Glycosylation is one of the most common posttranslational modification reactions and changes in oligosaccharide structures are associated with many physiological and pathological events, including cell growth, migration, differentiation, and tumor invasion . N-Glycans are involved in cancer progression and MGAT4 mainly participate in branching of N-glycans . Number of Mgat4b transcripts increased considerably in diethylnitrosamine-induced hepatocellular carcinoma mice . DPM1 is enzyme that forms dolichol phosphate mannose (Dol-P-Man), which is the mannosyl donor in pathways leading to N-glycosylation and O-mannosylation. We found these two enzymes to be overexpressed in cancer (2 out of 46 enzymes in this pathway). One enzyme (farnesyl diphosphate synthase FDPS) from the terpenoid biosynthesis pathway (1 out of 15 enzymes) that feeds in N-glycan biosynthesis pathway was also overexpressed in cancer (Table 2 and Supplementary Table S1).
3.18. Phenylalanine/Tyrosine/Histidine Metabolism
Three enzymes (ALDH3B1, ALDH3B2, and ALDH3A1) that participate in the oxidation of acetaldehyde to acetate in the glycolysis/gluconeogenesis pathway and are involved in xenobiotics and drug oxidation by cytochrome P450 also participate in metabolism of amino acids phenylalanine (18 enzymes), tyrosine (42 enzymes), and histidine (29 enzymes) (Table 2 and Supplementary Table S1). We did not attempt to analyze enrichment of phenylalanine/tyrosine/histidine metabolism due to the obvious overlap with the glycolysis/gluconeogenesis pathway that is highly enriched in cancer-associated genes (Table 2).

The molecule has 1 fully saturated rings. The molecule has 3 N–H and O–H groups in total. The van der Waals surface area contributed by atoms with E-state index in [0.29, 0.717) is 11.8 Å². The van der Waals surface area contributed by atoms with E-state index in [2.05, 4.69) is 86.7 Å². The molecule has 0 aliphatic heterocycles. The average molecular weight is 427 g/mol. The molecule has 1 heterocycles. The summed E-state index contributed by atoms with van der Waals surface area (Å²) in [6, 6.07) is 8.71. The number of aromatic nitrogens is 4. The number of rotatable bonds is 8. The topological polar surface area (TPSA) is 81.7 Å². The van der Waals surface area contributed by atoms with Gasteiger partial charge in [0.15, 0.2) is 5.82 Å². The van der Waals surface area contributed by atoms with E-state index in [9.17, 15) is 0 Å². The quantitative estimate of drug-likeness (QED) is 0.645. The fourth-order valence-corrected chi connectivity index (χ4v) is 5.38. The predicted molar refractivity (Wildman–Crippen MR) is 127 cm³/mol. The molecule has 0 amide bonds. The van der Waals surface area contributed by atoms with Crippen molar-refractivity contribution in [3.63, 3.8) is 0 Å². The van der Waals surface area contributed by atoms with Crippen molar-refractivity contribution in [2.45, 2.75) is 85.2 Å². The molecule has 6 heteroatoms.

3.19. Enzymes Introducing Posttranslational Modifications
Introduction of disulfide bonds by Cys mutations has been shown to improve the physical stability of some proteins . We observed that three disulfide isomerases, AGR2, AGR3, and TXNDC5, are overexpressed in cancer (Table 2). AGR2 is the prooncogenic protein that could be used as a tumor biomarker . AGR3 is overexpressed by a hormone- (estrogen-receptor α-) independent mechanism and identifies a novel protein-folding associated pathway that could mediate resistance to DNA-damaging agents in human cancers .
We also observed that one atypical excreted disulfide oxidase quiescin sulfhydryl oxidase 1 (QSOX1), which supports cell-matrix adhesion and cell migration , is markedly overexpressed in cancer (Supplementary Table S1).
Third class of protein modifying enzymes we observed in our dataset (Supplementary Table S1) is peptidyl-prolyl isomerases (PPIA) that are known to accelerate protein folding. PPIA is one member we found in our list (Supplementary Table S1). Another member is the peptidyl-prolyl isomerase FKBP4 that is a cochaperone which activates RNA interference-mediated silencing in mammalian cells [54, 55].
3.20. Additional Antioxidant Systems
Our list of genes overexpressed in cancer is also enriched in certain antioxidant enzymes (peroxiredoxins 1 and 3 (PRXD1 and PRXD3) and cytochrome b561 (CYB561)) (Supplementary Table S1). Peroxiredoxins reduce hydrogen peroxide and alkyl hydroperoxides and CYB561 is involved in a reduction of ascorbate radicals.
The use of EST to measure gene expression requires a lot of caution because many libraries may have insufficient coverage of low and moderately expressed genes. It should be noted that EST-based expression analyses were used in several studies of cancer cells [15, 16]. We assume that cancer ESTs are a good tool to study general properties of gene highly expressed in cancer cells because the statistics were collected over a large number of EST libraries that compensate to some extent a semiquantitative nature of any EST-based expression measure. We have no doubt that when RNAseq data will be available for a range of libraries/tissues similar to dbEST, this will substantially improve the generalized portrait of cancer metabolic pathways.